When we bought our homestead 11 years ago, we made a five-year plan that included fencing in half an acre, establishing a miniature orchard, digging a quarter-acre garden, and planting raspberries and blueberries. I finally got the berry patches planted about four years ago.
They died out by the following year. At first, I blamed it on the weather. But I soon came to realize that the cause was my own lack of common sense. I had chosen two spots for my raspberry and blueberry patches—one down by the road near the pine trees, the other up by the orchard.
I planted the blueberries by the orchard and the raspberries by the road. Little wonder that they died. I should have reversed where I planted each type. Blueberries need acidic soil, so they should have been planted near the pine trees. Raspberries and other brambles like more alkaline soil, and they would have fared well by the orchard where the soil is more to their taste.
These last two years, I’ve been taking care of my elderly parents and haven’t had time to replant the berries, but I’ve done my research and decided to share with you what I learned and how I’m putting it into action on my homestead.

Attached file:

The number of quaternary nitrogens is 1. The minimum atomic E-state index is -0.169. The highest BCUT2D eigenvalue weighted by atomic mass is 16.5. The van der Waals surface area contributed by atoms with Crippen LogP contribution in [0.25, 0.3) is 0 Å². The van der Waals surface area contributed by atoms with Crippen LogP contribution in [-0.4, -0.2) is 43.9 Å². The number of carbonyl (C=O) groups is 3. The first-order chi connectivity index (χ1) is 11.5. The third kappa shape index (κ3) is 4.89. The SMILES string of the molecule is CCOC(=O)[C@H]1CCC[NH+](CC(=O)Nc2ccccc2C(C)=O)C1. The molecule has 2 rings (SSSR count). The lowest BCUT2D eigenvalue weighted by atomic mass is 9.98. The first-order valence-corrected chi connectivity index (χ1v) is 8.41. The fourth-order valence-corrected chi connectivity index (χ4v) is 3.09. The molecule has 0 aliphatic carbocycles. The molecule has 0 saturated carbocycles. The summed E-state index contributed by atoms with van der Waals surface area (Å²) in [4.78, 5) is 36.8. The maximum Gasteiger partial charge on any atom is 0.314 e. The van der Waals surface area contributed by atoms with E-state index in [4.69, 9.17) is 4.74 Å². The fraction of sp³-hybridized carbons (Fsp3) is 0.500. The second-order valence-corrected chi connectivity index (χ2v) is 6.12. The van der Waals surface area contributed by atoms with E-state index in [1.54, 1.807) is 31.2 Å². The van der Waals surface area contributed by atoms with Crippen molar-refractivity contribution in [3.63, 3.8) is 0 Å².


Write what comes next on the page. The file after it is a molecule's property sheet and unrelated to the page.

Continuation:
First, the very best place to find accurate information about anything dealing with plants and growing them is on the website of your state’s agricultural university or your local Cooperative Extension Office.
Blueberry Site Prep
Perfect soil for blueberries has a pH between 4.5 and 5.0. To find out what your soil’s pH is, get a soil test done. If you’re not familiar with the term, pH is a measure of acidity or alkalinity on a logarithmic scale ranging from 0.0 to 14.0, with 7.0 being neutral. Under 7.0 indicates that the soil contains or has properties of an acid; over 7.0, that it contains or has properties of an alkali.
I learned that soil prep for a blueberry patch needs to be done a year ahead of planting. So, I immediately began to work up that plot. Blueberries grow best in moist—but not waterlogged—acidic soil that’s high in organic matter.